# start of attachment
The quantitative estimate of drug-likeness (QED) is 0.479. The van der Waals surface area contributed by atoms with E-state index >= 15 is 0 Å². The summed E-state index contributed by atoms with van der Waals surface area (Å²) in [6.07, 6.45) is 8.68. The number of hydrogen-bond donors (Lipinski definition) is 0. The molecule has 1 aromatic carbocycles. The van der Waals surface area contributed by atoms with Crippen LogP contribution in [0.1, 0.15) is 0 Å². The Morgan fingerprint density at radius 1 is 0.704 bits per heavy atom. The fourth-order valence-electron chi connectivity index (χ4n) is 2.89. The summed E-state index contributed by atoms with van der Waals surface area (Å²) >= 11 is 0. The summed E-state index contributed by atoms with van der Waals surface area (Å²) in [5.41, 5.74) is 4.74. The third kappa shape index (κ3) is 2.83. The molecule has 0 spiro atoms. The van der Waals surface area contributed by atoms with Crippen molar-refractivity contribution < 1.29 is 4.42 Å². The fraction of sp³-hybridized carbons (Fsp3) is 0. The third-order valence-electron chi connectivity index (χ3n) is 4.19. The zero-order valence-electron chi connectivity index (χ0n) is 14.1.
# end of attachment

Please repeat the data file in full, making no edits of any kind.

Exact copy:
The quantitative estimate of drug-likeness (QED) is 0.479. The van der Waals surface area contributed by atoms with E-state index >= 15 is 0 Å². The summed E-state index contributed by atoms with van der Waals surface area (Å²) in [6.07, 6.45) is 8.68. The number of hydrogen-bond donors (Lipinski definition) is 0. The molecule has 1 aromatic carbocycles. The van der Waals surface area contributed by atoms with Crippen LogP contribution in [0.1, 0.15) is 0 Å². The Morgan fingerprint density at radius 1 is 0.704 bits per heavy atom. The fourth-order valence-electron chi connectivity index (χ4n) is 2.89. The summed E-state index contributed by atoms with van der Waals surface area (Å²) >= 11 is 0. The summed E-state index contributed by atoms with van der Waals surface area (Å²) in [5.41, 5.74) is 4.74. The third kappa shape index (κ3) is 2.83. The molecule has 0 spiro atoms. The van der Waals surface area contributed by atoms with Crippen molar-refractivity contribution < 1.29 is 4.42 Å². The fraction of sp³-hybridized carbons (Fsp3) is 0. The third-order valence-electron chi connectivity index (χ3n) is 4.19. The zero-order valence-electron chi connectivity index (χ0n) is 14.1.